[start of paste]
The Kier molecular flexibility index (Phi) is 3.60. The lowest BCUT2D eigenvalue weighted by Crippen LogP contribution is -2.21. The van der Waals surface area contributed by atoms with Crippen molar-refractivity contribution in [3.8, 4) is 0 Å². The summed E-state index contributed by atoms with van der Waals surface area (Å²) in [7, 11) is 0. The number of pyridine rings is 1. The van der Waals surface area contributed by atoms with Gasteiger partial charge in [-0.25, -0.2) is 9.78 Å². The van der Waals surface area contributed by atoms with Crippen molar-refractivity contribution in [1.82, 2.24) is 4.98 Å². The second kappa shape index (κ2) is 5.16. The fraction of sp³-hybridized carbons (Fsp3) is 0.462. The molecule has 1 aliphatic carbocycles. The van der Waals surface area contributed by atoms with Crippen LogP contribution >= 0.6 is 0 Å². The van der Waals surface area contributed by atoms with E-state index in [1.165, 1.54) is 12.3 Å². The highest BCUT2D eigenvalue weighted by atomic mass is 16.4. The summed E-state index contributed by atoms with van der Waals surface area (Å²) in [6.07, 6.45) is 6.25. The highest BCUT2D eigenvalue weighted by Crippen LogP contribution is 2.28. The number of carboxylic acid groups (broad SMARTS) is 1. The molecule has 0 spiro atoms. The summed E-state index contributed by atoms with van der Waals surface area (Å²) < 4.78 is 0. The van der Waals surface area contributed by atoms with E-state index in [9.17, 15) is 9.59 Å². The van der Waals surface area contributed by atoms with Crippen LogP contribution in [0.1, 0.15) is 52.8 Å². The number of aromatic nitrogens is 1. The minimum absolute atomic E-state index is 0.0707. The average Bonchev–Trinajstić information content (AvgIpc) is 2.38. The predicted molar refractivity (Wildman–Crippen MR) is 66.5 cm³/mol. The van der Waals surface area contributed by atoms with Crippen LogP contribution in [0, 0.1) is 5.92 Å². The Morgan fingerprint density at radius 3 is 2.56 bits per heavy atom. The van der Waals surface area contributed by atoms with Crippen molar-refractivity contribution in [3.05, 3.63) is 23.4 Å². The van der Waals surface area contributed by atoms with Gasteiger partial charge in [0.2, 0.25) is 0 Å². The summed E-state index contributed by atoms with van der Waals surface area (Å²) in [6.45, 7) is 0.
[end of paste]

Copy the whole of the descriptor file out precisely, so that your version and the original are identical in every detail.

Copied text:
The Kier molecular flexibility index (Phi) is 3.60. The lowest BCUT2D eigenvalue weighted by Crippen LogP contribution is -2.21. The van der Waals surface area contributed by atoms with Crippen molar-refractivity contribution in [3.8, 4) is 0 Å². The summed E-state index contributed by atoms with van der Waals surface area (Å²) in [7, 11) is 0. The number of pyridine rings is 1. The van der Waals surface area contributed by atoms with Gasteiger partial charge in [-0.25, -0.2) is 9.78 Å². The van der Waals surface area contributed by atoms with Crippen molar-refractivity contribution in [1.82, 2.24) is 4.98 Å². The second kappa shape index (κ2) is 5.16. The fraction of sp³-hybridized carbons (Fsp3) is 0.462. The molecule has 1 aliphatic carbocycles. The van der Waals surface area contributed by atoms with Crippen LogP contribution >= 0.6 is 0 Å². The van der Waals surface area contributed by atoms with E-state index in [1.165, 1.54) is 12.3 Å². The highest BCUT2D eigenvalue weighted by atomic mass is 16.4. The summed E-state index contributed by atoms with van der Waals surface area (Å²) in [6.07, 6.45) is 6.25. The highest BCUT2D eigenvalue weighted by Crippen LogP contribution is 2.28. The number of carboxylic acid groups (broad SMARTS) is 1. The molecule has 0 spiro atoms. The summed E-state index contributed by atoms with van der Waals surface area (Å²) < 4.78 is 0. The van der Waals surface area contributed by atoms with E-state index in [9.17, 15) is 9.59 Å². The van der Waals surface area contributed by atoms with Crippen LogP contribution in [0.1, 0.15) is 52.8 Å². The number of aromatic nitrogens is 1. The minimum absolute atomic E-state index is 0.0707. The average Bonchev–Trinajstić information content (AvgIpc) is 2.38. The predicted molar refractivity (Wildman–Crippen MR) is 66.5 cm³/mol. The van der Waals surface area contributed by atoms with Crippen LogP contribution in [0, 0.1) is 5.92 Å². The Morgan fingerprint density at radius 3 is 2.56 bits per heavy atom. The van der Waals surface area contributed by atoms with Crippen molar-refractivity contribution in [3.05, 3.63) is 23.4 Å². The van der Waals surface area contributed by atoms with Gasteiger partial charge in [0.2, 0.25) is 0 Å². The summed E-state index contributed by atoms with van der Waals surface area (Å²) in [6.45, 7) is 0.